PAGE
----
"One day I was skating alone at that park and Kris Markovich was just there, I don't even know why," she said. "We talked a little bit, and after that I started getting boards from Element. I skated for them for a while, but I was young, and was never officially on the team. Still, that's how it all started."
The following year, Element flew Sablone to California for a contest. Ironically, what happened at her first high-profile skate jam edged her closer in the direction of that architecture degree.
"I was so excited to be flown out to Huntington Beach for that contest," she said. "So excited, so nervous, everything. And then I rolled my ankle really badly on the first trick of my run. I couldn't skate anymore. I was completely devastated. I was so disappointed that I just decided right then that I would never do contests again. And I didn't. I didn't enter another contest until my first X Games after I graduated from Columbia."
As a high school student at the Hopkins School in New Haven, Conn., Sablone applied for early admission to Columbia.
"I didn't fill out any other applications. I knew I wanted to go to school in New York," she said. "I still remember getting the acceptance letter in the mail. It was a big envelope, so that was a good sign."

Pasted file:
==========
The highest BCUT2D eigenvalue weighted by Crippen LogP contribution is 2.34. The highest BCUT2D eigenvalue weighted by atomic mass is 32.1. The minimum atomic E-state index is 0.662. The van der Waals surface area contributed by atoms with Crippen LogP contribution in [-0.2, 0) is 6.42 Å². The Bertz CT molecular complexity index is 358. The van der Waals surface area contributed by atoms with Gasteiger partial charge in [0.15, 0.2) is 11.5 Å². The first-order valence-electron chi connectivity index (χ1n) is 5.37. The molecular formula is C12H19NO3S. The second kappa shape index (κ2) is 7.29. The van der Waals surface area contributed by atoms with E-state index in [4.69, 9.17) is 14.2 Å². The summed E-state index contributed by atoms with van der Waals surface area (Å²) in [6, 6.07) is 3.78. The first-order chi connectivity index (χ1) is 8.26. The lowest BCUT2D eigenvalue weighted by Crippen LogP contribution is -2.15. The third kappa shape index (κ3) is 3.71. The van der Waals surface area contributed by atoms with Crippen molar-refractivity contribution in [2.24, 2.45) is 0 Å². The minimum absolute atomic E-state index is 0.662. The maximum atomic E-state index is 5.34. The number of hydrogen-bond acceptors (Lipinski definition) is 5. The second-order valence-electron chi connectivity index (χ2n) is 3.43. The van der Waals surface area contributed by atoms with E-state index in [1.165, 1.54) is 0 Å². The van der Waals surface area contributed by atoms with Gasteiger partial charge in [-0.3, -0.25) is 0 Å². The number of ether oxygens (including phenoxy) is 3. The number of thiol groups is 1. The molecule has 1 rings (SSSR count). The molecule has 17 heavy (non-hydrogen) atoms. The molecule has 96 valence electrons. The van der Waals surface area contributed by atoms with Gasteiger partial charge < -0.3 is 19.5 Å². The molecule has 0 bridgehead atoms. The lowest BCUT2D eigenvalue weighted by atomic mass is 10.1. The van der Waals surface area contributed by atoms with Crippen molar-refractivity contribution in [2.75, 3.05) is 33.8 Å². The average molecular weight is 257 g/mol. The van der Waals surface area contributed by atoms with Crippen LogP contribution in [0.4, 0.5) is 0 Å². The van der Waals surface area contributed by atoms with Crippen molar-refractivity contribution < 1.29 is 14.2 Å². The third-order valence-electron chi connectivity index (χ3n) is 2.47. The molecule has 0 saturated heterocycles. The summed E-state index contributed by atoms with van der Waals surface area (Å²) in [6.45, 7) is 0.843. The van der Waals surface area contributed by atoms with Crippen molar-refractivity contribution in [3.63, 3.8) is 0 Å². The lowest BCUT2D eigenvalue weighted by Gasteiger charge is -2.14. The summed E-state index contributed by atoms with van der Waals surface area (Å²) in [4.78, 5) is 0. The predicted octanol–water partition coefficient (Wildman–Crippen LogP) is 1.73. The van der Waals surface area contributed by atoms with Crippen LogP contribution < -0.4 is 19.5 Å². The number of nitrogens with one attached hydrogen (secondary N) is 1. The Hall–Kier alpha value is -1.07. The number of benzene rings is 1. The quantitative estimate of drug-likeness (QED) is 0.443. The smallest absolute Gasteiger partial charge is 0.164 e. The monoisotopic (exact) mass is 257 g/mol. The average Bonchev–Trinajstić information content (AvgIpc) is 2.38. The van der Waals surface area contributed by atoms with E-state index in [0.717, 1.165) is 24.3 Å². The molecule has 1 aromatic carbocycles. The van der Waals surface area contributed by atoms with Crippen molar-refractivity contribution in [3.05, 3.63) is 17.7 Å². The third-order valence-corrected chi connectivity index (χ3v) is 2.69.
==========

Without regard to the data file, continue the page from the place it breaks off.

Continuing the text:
Through her four years in college, Sablone lived in the dorms on the urban campus, and handily made her way through the rigors of the Columbia curriculum. "It wasn't easy. I was pretty much at my desk for like four years straight. You don't sleep much when you study architecture," she said.
Though Sablone had stopped skating the contest circuit, she remained immersed in the vibrant New York skate scene. But the skate blogosphere made its own assumptions about Sablone's whereabouts.
"People came up with some crazy explanations for my 'strange disappearance,'" she said. "Like that my parents told me I wasn't allowed to skate anymore, or that I lost my legs! There was some funny stuff going around."
But Sablone maintains that her contest hiatus was the result of nothing more than a hefty college course load and a healthy aversion to the pressures of competition.
"I just couldn't do contests for a while," she said. "I didn't want to. They made me miserable. I got too nervous and I just decided I was done. When I make my mind up about something, that's it. And that was it."
Sablone was sponsored by èS skate wear throughout her contest hiatus, but made her priorities to the company very clear.